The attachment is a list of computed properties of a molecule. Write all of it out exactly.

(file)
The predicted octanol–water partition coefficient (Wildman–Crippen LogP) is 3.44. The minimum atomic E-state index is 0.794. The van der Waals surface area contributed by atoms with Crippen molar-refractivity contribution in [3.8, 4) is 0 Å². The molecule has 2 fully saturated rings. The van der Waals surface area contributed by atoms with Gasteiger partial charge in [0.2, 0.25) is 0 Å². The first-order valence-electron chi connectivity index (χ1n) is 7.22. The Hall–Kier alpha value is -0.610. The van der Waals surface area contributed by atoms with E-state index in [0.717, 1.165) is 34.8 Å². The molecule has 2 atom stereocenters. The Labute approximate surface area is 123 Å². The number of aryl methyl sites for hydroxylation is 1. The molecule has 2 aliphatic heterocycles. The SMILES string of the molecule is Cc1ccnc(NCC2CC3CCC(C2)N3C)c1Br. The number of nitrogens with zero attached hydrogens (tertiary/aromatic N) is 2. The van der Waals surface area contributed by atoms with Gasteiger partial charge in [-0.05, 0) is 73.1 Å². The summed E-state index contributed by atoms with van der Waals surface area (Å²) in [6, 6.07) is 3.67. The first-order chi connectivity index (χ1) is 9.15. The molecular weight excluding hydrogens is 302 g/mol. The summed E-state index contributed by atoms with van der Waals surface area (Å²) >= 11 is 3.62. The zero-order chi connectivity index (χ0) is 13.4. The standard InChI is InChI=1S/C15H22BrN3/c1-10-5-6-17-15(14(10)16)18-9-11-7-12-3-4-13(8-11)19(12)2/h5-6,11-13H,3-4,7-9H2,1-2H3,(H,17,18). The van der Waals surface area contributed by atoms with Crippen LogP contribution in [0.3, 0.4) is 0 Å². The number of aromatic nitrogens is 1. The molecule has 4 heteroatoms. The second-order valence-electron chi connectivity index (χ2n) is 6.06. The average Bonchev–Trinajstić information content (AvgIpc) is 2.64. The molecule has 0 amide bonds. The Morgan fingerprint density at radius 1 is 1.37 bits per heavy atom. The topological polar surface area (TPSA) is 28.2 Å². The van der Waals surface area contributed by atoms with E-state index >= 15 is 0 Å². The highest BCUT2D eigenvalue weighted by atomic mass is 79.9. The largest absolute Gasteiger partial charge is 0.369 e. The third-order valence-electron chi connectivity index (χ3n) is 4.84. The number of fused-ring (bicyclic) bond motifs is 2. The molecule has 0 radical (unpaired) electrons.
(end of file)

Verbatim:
The predicted octanol–water partition coefficient (Wildman–Crippen LogP) is 3.44. The minimum atomic E-state index is 0.794. The van der Waals surface area contributed by atoms with Crippen molar-refractivity contribution in [3.8, 4) is 0 Å². The molecule has 2 fully saturated rings. The van der Waals surface area contributed by atoms with Gasteiger partial charge in [0.2, 0.25) is 0 Å². The first-order valence-electron chi connectivity index (χ1n) is 7.22. The Hall–Kier alpha value is -0.610. The van der Waals surface area contributed by atoms with E-state index in [0.717, 1.165) is 34.8 Å². The molecule has 2 atom stereocenters. The Labute approximate surface area is 123 Å². The number of aryl methyl sites for hydroxylation is 1. The molecule has 2 aliphatic heterocycles. The SMILES string of the molecule is Cc1ccnc(NCC2CC3CCC(C2)N3C)c1Br. The number of nitrogens with zero attached hydrogens (tertiary/aromatic N) is 2. The van der Waals surface area contributed by atoms with Gasteiger partial charge in [-0.05, 0) is 73.1 Å². The summed E-state index contributed by atoms with van der Waals surface area (Å²) in [6, 6.07) is 3.67. The first-order chi connectivity index (χ1) is 9.15. The molecular weight excluding hydrogens is 302 g/mol. The summed E-state index contributed by atoms with van der Waals surface area (Å²) >= 11 is 3.62. The zero-order chi connectivity index (χ0) is 13.4. The standard InChI is InChI=1S/C15H22BrN3/c1-10-5-6-17-15(14(10)16)18-9-11-7-12-3-4-13(8-11)19(12)2/h5-6,11-13H,3-4,7-9H2,1-2H3,(H,17,18). The van der Waals surface area contributed by atoms with Crippen LogP contribution in [0.3, 0.4) is 0 Å². The number of aromatic nitrogens is 1. The molecule has 4 heteroatoms. The second-order valence-electron chi connectivity index (χ2n) is 6.06. The average Bonchev–Trinajstić information content (AvgIpc) is 2.64. The molecule has 0 amide bonds. The Morgan fingerprint density at radius 1 is 1.37 bits per heavy atom. The topological polar surface area (TPSA) is 28.2 Å². The van der Waals surface area contributed by atoms with E-state index >= 15 is 0 Å². The highest BCUT2D eigenvalue weighted by atomic mass is 79.9. The largest absolute Gasteiger partial charge is 0.369 e. The third-order valence-electron chi connectivity index (χ3n) is 4.84. The number of fused-ring (bicyclic) bond motifs is 2. The molecule has 0 radical (unpaired) electrons.